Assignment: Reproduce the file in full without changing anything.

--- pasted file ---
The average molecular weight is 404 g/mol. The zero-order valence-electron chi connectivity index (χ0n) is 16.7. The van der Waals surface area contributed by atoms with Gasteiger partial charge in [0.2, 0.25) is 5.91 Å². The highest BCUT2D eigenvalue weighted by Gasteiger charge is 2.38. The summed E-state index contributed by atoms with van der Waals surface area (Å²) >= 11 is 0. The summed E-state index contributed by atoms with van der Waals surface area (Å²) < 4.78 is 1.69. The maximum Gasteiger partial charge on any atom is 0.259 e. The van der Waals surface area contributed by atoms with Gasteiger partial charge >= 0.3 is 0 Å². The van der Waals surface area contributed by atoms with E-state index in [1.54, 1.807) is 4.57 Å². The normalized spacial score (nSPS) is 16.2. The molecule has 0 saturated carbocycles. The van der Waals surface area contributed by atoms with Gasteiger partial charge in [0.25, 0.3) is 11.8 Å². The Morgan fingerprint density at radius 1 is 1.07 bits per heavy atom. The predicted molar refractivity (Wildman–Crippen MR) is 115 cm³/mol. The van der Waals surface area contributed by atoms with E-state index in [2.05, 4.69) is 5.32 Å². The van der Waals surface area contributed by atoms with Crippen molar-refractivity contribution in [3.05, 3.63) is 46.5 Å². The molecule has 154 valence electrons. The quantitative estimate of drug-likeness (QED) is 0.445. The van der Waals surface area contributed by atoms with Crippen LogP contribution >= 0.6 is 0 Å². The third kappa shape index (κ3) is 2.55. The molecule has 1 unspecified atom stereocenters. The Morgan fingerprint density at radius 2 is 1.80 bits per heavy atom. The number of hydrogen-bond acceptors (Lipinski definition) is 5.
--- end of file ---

The average molecular weight is 404 g/mol. The zero-order valence-electron chi connectivity index (χ0n) is 16.7. The van der Waals surface area contributed by atoms with Gasteiger partial charge in [0.2, 0.25) is 5.91 Å². The highest BCUT2D eigenvalue weighted by Gasteiger charge is 2.38. The summed E-state index contributed by atoms with van der Waals surface area (Å²) >= 11 is 0. The summed E-state index contributed by atoms with van der Waals surface area (Å²) < 4.78 is 1.69. The maximum Gasteiger partial charge on any atom is 0.259 e. The van der Waals surface area contributed by atoms with Gasteiger partial charge >= 0.3 is 0 Å². The van der Waals surface area contributed by atoms with E-state index in [1.54, 1.807) is 4.57 Å². The normalized spacial score (nSPS) is 16.2. The molecule has 0 saturated carbocycles. The van der Waals surface area contributed by atoms with Gasteiger partial charge in [0.25, 0.3) is 11.8 Å². The Morgan fingerprint density at radius 1 is 1.07 bits per heavy atom. The predicted molar refractivity (Wildman–Crippen MR) is 115 cm³/mol. The van der Waals surface area contributed by atoms with E-state index in [2.05, 4.69) is 5.32 Å². The van der Waals surface area contributed by atoms with Crippen molar-refractivity contribution in [3.05, 3.63) is 46.5 Å². The molecule has 154 valence electrons. The quantitative estimate of drug-likeness (QED) is 0.445. The van der Waals surface area contributed by atoms with Crippen LogP contribution >= 0.6 is 0 Å². The third kappa shape index (κ3) is 2.55. The molecule has 1 unspecified atom stereocenters. The Morgan fingerprint density at radius 2 is 1.80 bits per heavy atom. The number of hydrogen-bond acceptors (Lipinski definition) is 5.